Dr. Elmer Adison Swepston in front of the Myrtle Springs Baptist Church

Welcome to the Myrtle Springs Community

Thank you for stopping in, we hope you will browse around and learn a little bit about this small East Texas community. We wish to thank everyone who furnished information especially the Van Zandt County Historical Commission who gave permission for the use of their publication Van Zandt County, Texas, Pictorial History 1848-1994. We wish to further thank all of the wonderful people who gave of their time and shared their photos with the Historical Commission so that this publication could be made available to those who are interested in our history. There were so many photos to choose from, that I hardly knew where to begin and had a very difficult time deciding where to stop. Additions, corrections, comments, complaints and compliments concerning this page should be submitted to Betty Miller and Betty Phillips.

Myrtle Springs Community
by Linda Rollins
transcribed by B. Miller, 1999
from Pictorial History of Van Zandt County, 1848-1994
with permission of Van Zandt County Historical Commission

In 1872, J. M. Holden purchased land in this area and built a steam gin and mill. The area was known as "Holden Springs" due to the natural spring nearby. In 1875, Mrs. L. H. Young purchased 79.5 acrew adjoining J. M. Holden on which Brigham Young started a nursery. W. A. T. Murrey, later known as the founding father of Myrtle Springs, worked for Mr. Young, then started his own nursery. He named the town after his favorite flowering shrub, the crepe myrtle, and then his daughter, Myrtle.

Myrtle Springs once had five grocery stores, a post office, three service stations, florist shops, schools, churches and one of the most beautiful parks anywhere. Note: Information on this page of the beginnings of Myrtle Springs came from the Texas Encyclopedia "Men of Texas" and "History of Van Zandt County", by W. S. Mills.

William Andrew Thomas Murrey, known as the founding father of Myrtle Springs was born in Cherokee County Texas on 30 August 1859. He began his career as a teacher at age 22 in Myrtle Springs.

Murrey started on of the largest nurseries in Texas, with fruit trees, roses, and plants that were shipped all over the United States.

He was also founder of the first newspaper in Myrtle Springs, "The Texas Fruitgrower", was a well known Baptist Minister, and organized several groups to promote the area.

One of these was the Myrtle Springs Investment Company, which, in 1859, had a contract with a Boston Syndicate to build the city of Myrtle Springs.

He was to donate large tracts of land for factories and enterprises. The agreememt was later canceled (sic).

Mr. Murrey also founded a Myrtle Springs Shipper's Union to assist farmer in distributing and marketing products of the area. W.A.T. Murrey died June 3, 1929. He was married three times and had several children.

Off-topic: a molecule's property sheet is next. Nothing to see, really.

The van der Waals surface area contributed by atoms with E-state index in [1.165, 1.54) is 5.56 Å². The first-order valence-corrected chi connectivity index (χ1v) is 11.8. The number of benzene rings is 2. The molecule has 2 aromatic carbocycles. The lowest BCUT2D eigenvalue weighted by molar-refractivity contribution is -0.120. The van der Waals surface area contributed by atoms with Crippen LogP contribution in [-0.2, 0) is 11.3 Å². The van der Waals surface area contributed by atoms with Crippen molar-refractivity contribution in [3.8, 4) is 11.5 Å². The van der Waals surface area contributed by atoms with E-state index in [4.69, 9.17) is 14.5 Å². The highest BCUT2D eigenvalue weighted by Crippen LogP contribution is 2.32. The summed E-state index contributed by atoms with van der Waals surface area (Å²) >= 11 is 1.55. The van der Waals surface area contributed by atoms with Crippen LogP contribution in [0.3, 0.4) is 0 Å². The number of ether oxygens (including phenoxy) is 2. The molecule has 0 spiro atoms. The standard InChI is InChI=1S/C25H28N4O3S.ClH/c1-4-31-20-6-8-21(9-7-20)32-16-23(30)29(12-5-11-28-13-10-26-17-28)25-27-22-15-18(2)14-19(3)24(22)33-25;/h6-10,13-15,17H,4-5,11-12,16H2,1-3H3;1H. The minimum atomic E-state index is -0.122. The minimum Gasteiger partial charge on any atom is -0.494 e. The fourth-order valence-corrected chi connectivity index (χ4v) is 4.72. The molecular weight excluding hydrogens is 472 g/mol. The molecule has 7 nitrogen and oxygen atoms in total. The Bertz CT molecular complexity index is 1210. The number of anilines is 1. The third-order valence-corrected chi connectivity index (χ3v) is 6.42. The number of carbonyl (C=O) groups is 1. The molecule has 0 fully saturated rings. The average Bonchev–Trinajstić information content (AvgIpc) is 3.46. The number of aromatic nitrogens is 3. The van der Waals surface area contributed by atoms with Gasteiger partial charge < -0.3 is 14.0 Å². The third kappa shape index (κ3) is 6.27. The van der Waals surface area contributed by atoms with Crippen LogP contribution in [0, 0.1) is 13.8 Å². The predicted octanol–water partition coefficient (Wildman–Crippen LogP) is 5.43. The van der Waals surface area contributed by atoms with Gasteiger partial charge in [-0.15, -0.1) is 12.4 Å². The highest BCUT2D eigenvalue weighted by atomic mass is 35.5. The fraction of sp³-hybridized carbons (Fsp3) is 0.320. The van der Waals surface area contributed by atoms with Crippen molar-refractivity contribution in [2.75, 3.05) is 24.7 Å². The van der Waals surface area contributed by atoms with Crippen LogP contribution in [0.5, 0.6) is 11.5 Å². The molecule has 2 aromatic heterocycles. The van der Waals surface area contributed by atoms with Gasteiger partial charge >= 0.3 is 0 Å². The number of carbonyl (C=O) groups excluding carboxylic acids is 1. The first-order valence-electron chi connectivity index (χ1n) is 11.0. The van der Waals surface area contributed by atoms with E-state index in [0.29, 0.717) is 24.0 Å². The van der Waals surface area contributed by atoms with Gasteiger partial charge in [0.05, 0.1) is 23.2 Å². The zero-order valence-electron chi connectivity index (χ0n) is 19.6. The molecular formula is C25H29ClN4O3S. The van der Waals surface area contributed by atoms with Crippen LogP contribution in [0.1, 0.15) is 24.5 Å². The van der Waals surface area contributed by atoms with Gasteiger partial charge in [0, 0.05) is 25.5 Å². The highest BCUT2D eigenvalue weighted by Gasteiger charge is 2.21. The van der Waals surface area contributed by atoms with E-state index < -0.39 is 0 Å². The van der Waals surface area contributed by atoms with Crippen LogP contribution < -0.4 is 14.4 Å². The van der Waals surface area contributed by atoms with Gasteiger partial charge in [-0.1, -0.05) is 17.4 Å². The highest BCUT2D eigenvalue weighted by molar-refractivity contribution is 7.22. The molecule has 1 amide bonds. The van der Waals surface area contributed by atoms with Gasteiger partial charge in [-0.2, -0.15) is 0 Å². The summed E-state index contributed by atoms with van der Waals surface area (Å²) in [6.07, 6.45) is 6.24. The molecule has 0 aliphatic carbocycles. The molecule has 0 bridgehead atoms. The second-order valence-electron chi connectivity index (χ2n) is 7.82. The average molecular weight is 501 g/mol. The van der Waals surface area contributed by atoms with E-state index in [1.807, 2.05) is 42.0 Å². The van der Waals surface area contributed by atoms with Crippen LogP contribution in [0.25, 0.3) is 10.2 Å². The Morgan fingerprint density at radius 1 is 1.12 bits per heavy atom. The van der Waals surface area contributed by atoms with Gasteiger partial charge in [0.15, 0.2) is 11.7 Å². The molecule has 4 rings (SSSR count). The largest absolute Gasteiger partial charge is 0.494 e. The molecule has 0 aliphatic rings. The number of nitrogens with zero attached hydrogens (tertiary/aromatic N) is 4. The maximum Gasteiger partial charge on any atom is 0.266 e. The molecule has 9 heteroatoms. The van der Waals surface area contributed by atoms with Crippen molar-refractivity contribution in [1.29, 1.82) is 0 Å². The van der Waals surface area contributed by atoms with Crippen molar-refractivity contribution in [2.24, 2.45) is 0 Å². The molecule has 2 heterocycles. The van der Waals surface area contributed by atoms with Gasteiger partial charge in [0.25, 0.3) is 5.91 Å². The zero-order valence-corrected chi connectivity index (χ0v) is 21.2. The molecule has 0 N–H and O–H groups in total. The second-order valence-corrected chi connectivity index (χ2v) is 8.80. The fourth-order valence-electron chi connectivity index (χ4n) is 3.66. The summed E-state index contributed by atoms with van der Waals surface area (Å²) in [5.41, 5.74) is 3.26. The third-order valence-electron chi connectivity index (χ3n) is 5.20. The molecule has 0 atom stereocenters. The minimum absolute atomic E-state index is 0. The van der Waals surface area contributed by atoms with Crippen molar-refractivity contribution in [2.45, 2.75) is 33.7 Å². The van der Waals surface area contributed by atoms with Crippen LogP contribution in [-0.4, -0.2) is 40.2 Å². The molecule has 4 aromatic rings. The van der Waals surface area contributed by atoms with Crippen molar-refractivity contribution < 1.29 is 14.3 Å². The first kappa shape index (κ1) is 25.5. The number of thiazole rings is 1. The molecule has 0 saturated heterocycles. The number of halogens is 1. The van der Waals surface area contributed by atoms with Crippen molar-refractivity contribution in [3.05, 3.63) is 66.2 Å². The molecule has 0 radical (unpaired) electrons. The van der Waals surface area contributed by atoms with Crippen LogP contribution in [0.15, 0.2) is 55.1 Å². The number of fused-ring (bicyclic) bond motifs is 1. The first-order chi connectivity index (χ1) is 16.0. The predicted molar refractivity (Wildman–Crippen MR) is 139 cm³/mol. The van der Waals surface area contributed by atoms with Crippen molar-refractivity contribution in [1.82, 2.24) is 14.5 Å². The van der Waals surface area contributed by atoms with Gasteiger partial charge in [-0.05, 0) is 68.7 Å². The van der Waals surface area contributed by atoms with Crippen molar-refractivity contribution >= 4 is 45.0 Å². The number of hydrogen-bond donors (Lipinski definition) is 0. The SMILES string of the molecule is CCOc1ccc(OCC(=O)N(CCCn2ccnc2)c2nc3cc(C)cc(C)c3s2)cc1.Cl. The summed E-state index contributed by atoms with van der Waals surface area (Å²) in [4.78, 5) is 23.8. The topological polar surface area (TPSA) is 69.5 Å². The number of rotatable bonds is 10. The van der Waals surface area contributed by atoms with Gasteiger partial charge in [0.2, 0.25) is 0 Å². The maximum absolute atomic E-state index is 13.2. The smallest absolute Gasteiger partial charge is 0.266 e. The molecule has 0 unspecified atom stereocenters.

Schools of Myrtle Springs

transcribed by B. Miller, 1999
from Pictorial History of Van Zandt County, 1848-1994
with permission of Van Zandt County Historical Commission

The first school in Myrtle Springs was built prior to 1884. The only information is that it was a frame building. The second school was built about 1884 and was a brick building with arched windows. It was torn down about 1908. The third school building was a brick building built in 1919 and was razed (sic) about 1928. It only lasted ten years. The fourth school was a frame building built in 1929, and is the building which has been restored and is now used as a community center. One of the out buildings on the campus of the fourth school was sold and used as a school by the black community in Edgewood. After integration in the 1960s, the school fell into disrepair and was used for hay storage. In 1990, the Edgewood Historical Society purchased the building, fully restored it, and it is now available for viewing in the Heritage Park Living History Museum in Edgewood. Above information courtesy Lynn Mullins and Edgewood Historical Society.

A "Ring" for the Doctor

by Guy Malone

transcribed by B. Miller, 1999
from Pictorial History of Van Zandt County, 1848-1994
with permission of Van Zandt County Historical Commission

There was nothing as consoling

In those bygone, bhildhood days

As our Kind, old family doctor

With his reassuring ways.

Gloom would hover like a stormcloud;

Make our faces drawn and sad,

But that dear, old family doctor

Brought a smile that made us glad.

Sometimes fever like a bonfire

Made a loved one burn in pain.

Then that kind, old family doctor

Gave a pill that worked like rain.

Often Party lines would jingle

In the middle of the night -

Someone calling for the doctor

To dispel a wave of fright.

He would come and "bring the babies;"

Always there when dear ones left,

Saying words of joy or comfort,

Using hands so swift and deft.

Dollars? Not his aim, I'll tell you.

Service? Yes, that was his goal.

I'm afraid God lost the pattern

Of that kind, old doctor's soul.

then my tears burned like that fever

When he took his well-earned rest.

But when God "rings" for a doctor

We must send the very best.

This peom was "Written especially in honor and memory of our beloved Dr. Swepstone whose kindness and generosity shall always be a bright spot in thinking on the good old days."

Interesting Photographs Pertaining to This Page

 

Myrtle Springs Baptist Church in 1902

William Andrew Thomas (W.A.T.) Murrey

Elder C. C. Carr

Franklin Lydurgus Eiland

Dr. Cornelius E. Farrell

John Newland Reynolds

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This site last updated 14 May 2007.

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Betty Teal Miller Betty Pickens Phillips